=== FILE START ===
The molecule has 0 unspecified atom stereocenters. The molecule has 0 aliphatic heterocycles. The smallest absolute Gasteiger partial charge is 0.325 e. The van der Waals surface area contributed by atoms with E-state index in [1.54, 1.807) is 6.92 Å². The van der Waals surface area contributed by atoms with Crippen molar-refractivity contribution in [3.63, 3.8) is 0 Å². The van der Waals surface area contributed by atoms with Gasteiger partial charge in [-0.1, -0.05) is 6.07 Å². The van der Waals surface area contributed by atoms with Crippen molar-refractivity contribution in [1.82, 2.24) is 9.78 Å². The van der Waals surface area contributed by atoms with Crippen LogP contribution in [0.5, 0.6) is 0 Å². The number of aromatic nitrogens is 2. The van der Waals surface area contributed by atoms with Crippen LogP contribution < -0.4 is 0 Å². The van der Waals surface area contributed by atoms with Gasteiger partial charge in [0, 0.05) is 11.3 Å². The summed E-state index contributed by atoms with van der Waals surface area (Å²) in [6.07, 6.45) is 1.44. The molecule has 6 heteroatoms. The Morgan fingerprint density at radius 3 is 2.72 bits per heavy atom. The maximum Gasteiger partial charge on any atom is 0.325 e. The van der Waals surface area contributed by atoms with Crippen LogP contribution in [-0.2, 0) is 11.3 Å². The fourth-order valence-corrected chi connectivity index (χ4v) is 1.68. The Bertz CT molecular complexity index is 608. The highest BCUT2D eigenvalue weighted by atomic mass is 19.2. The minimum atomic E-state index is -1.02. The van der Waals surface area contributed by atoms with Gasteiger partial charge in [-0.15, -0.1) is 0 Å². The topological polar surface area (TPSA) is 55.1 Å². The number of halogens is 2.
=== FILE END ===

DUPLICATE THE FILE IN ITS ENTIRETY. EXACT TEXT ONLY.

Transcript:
The molecule has 0 unspecified atom stereocenters. The molecule has 0 aliphatic heterocycles. The smallest absolute Gasteiger partial charge is 0.325 e. The van der Waals surface area contributed by atoms with E-state index in [1.54, 1.807) is 6.92 Å². The van der Waals surface area contributed by atoms with Crippen molar-refractivity contribution in [3.63, 3.8) is 0 Å². The van der Waals surface area contributed by atoms with Gasteiger partial charge in [-0.1, -0.05) is 6.07 Å². The van der Waals surface area contributed by atoms with Crippen molar-refractivity contribution in [1.82, 2.24) is 9.78 Å². The van der Waals surface area contributed by atoms with Crippen LogP contribution in [0.5, 0.6) is 0 Å². The number of aromatic nitrogens is 2. The van der Waals surface area contributed by atoms with Crippen LogP contribution < -0.4 is 0 Å². The van der Waals surface area contributed by atoms with Gasteiger partial charge in [0, 0.05) is 11.3 Å². The summed E-state index contributed by atoms with van der Waals surface area (Å²) in [6.07, 6.45) is 1.44. The molecule has 6 heteroatoms. The Morgan fingerprint density at radius 3 is 2.72 bits per heavy atom. The maximum Gasteiger partial charge on any atom is 0.325 e. The van der Waals surface area contributed by atoms with Crippen LogP contribution in [-0.2, 0) is 11.3 Å². The fourth-order valence-corrected chi connectivity index (χ4v) is 1.68. The Bertz CT molecular complexity index is 608. The highest BCUT2D eigenvalue weighted by atomic mass is 19.2. The minimum atomic E-state index is -1.02. The van der Waals surface area contributed by atoms with Gasteiger partial charge in [-0.15, -0.1) is 0 Å². The topological polar surface area (TPSA) is 55.1 Å². The number of halogens is 2.